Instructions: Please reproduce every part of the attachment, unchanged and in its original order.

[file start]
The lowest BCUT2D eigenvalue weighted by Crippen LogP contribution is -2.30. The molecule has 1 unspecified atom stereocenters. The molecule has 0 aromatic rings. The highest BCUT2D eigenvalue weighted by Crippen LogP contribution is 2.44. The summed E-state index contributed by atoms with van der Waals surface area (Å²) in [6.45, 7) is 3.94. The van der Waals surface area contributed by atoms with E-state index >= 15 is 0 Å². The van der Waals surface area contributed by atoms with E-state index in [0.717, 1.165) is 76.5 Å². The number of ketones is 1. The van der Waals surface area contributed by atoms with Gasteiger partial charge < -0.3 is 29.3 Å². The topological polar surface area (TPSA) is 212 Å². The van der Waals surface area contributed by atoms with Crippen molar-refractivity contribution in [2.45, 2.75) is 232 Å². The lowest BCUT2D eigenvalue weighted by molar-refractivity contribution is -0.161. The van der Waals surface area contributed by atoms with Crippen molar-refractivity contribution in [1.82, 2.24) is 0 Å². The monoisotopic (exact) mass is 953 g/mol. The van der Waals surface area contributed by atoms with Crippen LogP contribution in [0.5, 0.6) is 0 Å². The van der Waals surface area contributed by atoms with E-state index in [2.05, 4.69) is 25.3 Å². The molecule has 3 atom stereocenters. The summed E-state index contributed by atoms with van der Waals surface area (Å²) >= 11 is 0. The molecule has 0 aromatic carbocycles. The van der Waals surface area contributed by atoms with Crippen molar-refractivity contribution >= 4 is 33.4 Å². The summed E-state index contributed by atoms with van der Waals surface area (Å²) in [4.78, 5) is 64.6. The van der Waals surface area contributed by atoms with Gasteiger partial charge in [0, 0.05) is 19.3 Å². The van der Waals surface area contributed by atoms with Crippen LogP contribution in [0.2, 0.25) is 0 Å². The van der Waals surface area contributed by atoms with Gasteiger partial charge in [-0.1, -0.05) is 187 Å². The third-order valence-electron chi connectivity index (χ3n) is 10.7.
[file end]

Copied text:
The lowest BCUT2D eigenvalue weighted by Crippen LogP contribution is -2.30. The molecule has 1 unspecified atom stereocenters. The molecule has 0 aromatic rings. The highest BCUT2D eigenvalue weighted by Crippen LogP contribution is 2.44. The summed E-state index contributed by atoms with van der Waals surface area (Å²) in [6.45, 7) is 3.94. The van der Waals surface area contributed by atoms with E-state index >= 15 is 0 Å². The van der Waals surface area contributed by atoms with E-state index in [0.717, 1.165) is 76.5 Å². The number of ketones is 1. The van der Waals surface area contributed by atoms with Gasteiger partial charge < -0.3 is 29.3 Å². The topological polar surface area (TPSA) is 212 Å². The van der Waals surface area contributed by atoms with Crippen molar-refractivity contribution in [2.45, 2.75) is 232 Å². The lowest BCUT2D eigenvalue weighted by molar-refractivity contribution is -0.161. The van der Waals surface area contributed by atoms with Crippen molar-refractivity contribution in [1.82, 2.24) is 0 Å². The monoisotopic (exact) mass is 953 g/mol. The van der Waals surface area contributed by atoms with Crippen LogP contribution in [0.5, 0.6) is 0 Å². The van der Waals surface area contributed by atoms with E-state index in [2.05, 4.69) is 25.3 Å². The molecule has 3 atom stereocenters. The summed E-state index contributed by atoms with van der Waals surface area (Å²) >= 11 is 0. The molecule has 0 aromatic carbocycles. The van der Waals surface area contributed by atoms with Crippen molar-refractivity contribution >= 4 is 33.4 Å². The summed E-state index contributed by atoms with van der Waals surface area (Å²) in [4.78, 5) is 64.6. The van der Waals surface area contributed by atoms with Gasteiger partial charge in [0, 0.05) is 19.3 Å². The van der Waals surface area contributed by atoms with Crippen LogP contribution in [0.2, 0.25) is 0 Å². The van der Waals surface area contributed by atoms with Gasteiger partial charge in [-0.1, -0.05) is 187 Å². The third-order valence-electron chi connectivity index (χ3n) is 10.7.